I sip the ice cold water gratefully and eventually feeling strong enough to stand meet the concerned blue stare of the mural commentator. His two strong arms lead me through the Ionic Peristyle to the Garden of Muses. We sit at the balcony of tears as I look upon the splendour of Elisabeth’s commissioned sculpture of the Dying Achilles. I suddenly realise that the arrow which pierces the demigod’s left tendon is strangely reminiscent of the destiny of the Duchess.

My thoughts turn to a page from her poetic diary:

“I wander lonely in this world,
Delight and life long time averted,
No confidant to share my inner self,
A matching soul never revealed.”

We watch the swallows soar effortlessly on the thermals. A choir of cicada’s herald the approaching twilight as the last shades of gold slip slowly behind the mountains and little leaping flames of pink and orange begin to dance. In the distance I can see Sophia and her clipboard. She’s waving ‘11’ at me.

Lesley has included a synopsis behind her story.


My story is set at ‘The Acheillion’ in Corfu, the summer retreat of the Austrian Empress Elisabeth, also known as ‘Sissi’.   It was designed with the mythical hero Achilles as its central theme whom she was obsessed with. Elisabeth commissioned a German Sculptor to create works inspired from mythical Greece, especially her personal tribute to him ‘the dying Achilles’.

In telling some of her tragic story, I tried to capture some of the mythical works of art and classical architecture of the Achilleion. In particular, the reference to the Horae in the ceiling fresco is significant to Greek Mythology where they are the guardians of time. The descriptive wall mural which marks the death of Hector also links to Olympus the mythical home of the gods were Zeus had given permission to Athena to decide the fate of both men. Achilles was Athena’s favourite and according to Homer she took a human form (anthropomorphised) to assist Achilles in killing him.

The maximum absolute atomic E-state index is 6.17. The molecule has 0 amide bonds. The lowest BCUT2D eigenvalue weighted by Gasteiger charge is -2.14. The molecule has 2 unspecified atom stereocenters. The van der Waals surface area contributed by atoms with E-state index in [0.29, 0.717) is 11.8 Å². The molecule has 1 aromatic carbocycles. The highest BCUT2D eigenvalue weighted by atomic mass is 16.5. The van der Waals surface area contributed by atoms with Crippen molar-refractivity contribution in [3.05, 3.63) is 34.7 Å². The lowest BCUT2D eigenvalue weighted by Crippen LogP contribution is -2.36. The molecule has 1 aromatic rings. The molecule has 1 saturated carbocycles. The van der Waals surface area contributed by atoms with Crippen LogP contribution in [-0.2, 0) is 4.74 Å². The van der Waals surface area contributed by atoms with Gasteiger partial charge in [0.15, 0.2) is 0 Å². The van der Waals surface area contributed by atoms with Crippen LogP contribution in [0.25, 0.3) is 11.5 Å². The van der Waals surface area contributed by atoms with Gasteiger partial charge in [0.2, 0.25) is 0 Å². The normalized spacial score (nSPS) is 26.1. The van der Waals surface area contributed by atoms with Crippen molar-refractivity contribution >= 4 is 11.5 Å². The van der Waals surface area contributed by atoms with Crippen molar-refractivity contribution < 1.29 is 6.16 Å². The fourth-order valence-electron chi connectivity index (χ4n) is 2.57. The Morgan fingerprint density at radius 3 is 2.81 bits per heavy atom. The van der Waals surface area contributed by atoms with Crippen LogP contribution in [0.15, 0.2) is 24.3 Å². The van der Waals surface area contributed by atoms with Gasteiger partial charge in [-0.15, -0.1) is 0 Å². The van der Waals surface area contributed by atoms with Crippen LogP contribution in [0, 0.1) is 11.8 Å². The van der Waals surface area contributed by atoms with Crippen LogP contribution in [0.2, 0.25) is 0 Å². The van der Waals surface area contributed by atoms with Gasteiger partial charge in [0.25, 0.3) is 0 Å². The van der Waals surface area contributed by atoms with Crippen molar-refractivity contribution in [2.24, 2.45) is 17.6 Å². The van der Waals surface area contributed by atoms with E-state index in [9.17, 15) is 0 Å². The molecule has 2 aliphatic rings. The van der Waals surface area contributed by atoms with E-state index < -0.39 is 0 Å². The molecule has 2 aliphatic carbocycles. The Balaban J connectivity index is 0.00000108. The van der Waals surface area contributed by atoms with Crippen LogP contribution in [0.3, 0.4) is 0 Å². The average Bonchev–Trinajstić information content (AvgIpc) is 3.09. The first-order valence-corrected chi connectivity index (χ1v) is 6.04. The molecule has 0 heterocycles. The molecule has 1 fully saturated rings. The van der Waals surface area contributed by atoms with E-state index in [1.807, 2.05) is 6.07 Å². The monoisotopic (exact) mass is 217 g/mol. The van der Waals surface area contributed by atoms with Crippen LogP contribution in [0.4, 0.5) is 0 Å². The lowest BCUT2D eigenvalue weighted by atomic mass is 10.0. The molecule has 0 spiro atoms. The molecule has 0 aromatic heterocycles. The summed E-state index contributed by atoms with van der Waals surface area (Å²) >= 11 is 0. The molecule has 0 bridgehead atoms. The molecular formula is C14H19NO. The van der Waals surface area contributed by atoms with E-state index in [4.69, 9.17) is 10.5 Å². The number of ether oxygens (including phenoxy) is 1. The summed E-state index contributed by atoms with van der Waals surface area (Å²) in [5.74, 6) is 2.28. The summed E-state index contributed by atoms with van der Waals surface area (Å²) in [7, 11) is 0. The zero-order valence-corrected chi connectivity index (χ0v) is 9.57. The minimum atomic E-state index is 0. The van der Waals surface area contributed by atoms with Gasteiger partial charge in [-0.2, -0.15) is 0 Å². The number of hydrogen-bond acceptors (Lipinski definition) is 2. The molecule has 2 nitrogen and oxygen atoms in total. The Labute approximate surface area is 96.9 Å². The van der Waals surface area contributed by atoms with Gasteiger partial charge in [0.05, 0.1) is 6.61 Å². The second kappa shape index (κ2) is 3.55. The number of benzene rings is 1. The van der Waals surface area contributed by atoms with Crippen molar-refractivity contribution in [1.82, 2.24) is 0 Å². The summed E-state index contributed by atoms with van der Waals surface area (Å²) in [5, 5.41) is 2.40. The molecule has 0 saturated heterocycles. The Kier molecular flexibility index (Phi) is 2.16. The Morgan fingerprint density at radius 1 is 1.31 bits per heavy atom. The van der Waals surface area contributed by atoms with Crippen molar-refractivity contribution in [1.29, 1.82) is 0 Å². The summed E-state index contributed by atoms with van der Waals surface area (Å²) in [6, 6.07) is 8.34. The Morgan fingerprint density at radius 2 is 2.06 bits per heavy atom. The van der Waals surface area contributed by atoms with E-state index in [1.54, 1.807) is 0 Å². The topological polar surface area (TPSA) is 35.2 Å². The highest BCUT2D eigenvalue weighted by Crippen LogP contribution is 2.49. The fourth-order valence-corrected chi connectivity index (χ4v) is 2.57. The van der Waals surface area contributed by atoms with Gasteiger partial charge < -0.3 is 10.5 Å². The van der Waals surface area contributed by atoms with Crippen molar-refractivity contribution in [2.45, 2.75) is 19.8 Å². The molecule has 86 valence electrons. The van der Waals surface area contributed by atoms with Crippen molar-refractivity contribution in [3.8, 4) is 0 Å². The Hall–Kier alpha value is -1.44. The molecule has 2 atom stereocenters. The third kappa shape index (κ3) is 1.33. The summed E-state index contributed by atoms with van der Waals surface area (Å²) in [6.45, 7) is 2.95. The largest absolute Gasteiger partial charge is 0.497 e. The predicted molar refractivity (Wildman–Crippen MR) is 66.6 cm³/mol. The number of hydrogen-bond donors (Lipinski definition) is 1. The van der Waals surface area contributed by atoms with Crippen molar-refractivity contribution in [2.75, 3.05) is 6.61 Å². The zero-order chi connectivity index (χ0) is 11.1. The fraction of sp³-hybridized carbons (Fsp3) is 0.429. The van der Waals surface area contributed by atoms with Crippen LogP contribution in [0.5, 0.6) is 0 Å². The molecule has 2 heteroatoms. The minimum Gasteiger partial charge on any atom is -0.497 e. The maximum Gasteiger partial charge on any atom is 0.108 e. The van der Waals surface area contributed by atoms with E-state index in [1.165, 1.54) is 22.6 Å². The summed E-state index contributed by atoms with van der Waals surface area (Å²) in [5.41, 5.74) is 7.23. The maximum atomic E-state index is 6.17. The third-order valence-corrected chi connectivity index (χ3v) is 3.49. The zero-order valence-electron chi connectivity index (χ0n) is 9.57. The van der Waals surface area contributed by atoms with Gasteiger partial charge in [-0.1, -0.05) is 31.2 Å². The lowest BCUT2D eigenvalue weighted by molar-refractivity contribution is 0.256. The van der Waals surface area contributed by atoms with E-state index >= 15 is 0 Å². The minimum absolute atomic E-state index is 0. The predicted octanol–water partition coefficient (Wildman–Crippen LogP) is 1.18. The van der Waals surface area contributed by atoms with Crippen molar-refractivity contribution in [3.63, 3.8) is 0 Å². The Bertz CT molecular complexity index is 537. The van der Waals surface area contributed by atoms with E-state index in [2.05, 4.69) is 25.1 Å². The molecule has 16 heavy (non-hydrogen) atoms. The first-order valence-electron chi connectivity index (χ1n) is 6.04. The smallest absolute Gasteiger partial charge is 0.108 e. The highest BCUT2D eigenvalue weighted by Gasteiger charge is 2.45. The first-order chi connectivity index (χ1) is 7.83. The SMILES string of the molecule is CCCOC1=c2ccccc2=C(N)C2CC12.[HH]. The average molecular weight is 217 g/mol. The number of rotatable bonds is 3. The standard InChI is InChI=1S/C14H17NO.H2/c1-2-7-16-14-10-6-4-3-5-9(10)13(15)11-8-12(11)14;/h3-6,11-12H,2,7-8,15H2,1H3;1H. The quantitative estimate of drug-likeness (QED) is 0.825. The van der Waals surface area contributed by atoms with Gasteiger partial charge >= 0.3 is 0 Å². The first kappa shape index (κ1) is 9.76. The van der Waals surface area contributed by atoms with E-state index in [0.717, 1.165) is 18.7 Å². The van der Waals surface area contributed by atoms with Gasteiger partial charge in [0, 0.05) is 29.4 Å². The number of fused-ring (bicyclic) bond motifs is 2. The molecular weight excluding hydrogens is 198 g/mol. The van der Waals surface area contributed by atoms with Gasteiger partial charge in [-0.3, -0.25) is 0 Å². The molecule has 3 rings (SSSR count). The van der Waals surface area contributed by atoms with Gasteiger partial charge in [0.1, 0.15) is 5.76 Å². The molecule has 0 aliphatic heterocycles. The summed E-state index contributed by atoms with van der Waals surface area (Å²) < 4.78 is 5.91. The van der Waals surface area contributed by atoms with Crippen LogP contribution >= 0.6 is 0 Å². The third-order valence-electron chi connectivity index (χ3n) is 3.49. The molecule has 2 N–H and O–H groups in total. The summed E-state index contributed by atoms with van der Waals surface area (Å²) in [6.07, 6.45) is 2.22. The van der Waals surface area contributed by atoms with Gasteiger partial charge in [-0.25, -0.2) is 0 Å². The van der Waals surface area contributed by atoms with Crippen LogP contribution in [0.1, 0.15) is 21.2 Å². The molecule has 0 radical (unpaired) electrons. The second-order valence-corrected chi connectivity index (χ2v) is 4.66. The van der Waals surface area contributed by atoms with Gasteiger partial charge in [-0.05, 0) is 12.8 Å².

I thought it was striking that they could have such similarities in meeting death, although one was mythical and Sissi’s was actual, hence the title of my story – Where myth meets reality. Also striking was Elisabeth’s immersion in the Greek culture where she learned to speak the language faster than anyone around her. She was an interesting and emotionally complex woman whose life was full of tragedy. Elisabeth lost her only son and heir to the throne, Rudolf, through suicide; my reference to the Balcony of Tears is where she wept for that loss.

I was also struck with the mirror damage in her bedroom and how this seemed to mark her impeding exit from life. It was a case of being in the wrong place at the wrong time for Elisabeth, as the assassinator Luigi Lucceni, had originally intended to kill Duke of Orleans, though on failing to find him he chose Elisabeth. He had read a newspaper article that the Empress of Austria was travelling to Geneva under a pseudonym. Having irrevocably wounded her with his makeshift stiletto, which damaged the left ventricle of Elisabeth’s heart, the blood flow was temporarily stemmed as she managed to walk the 100 yards or so to the stationary ship where she fell into a coma and failed to regain consciousness.

The Achilleion was sold to the German Kaiser Wilhelm I following her death, hence the mish-mash of artefacts which remain and was later sold to the Greek government who opened it as a museum in 1983.

About the author:

Lesley Saunders is currently doing a post-graduate degree for her PGDE (M) English Literacy/ Esol at the University of Bolton and her undergraduate degree is a BA HONS Humanities with Classical Studies specialism which she completed with The Open University. She aims to develop her career in teaching alongside her other interests, including her love of writing.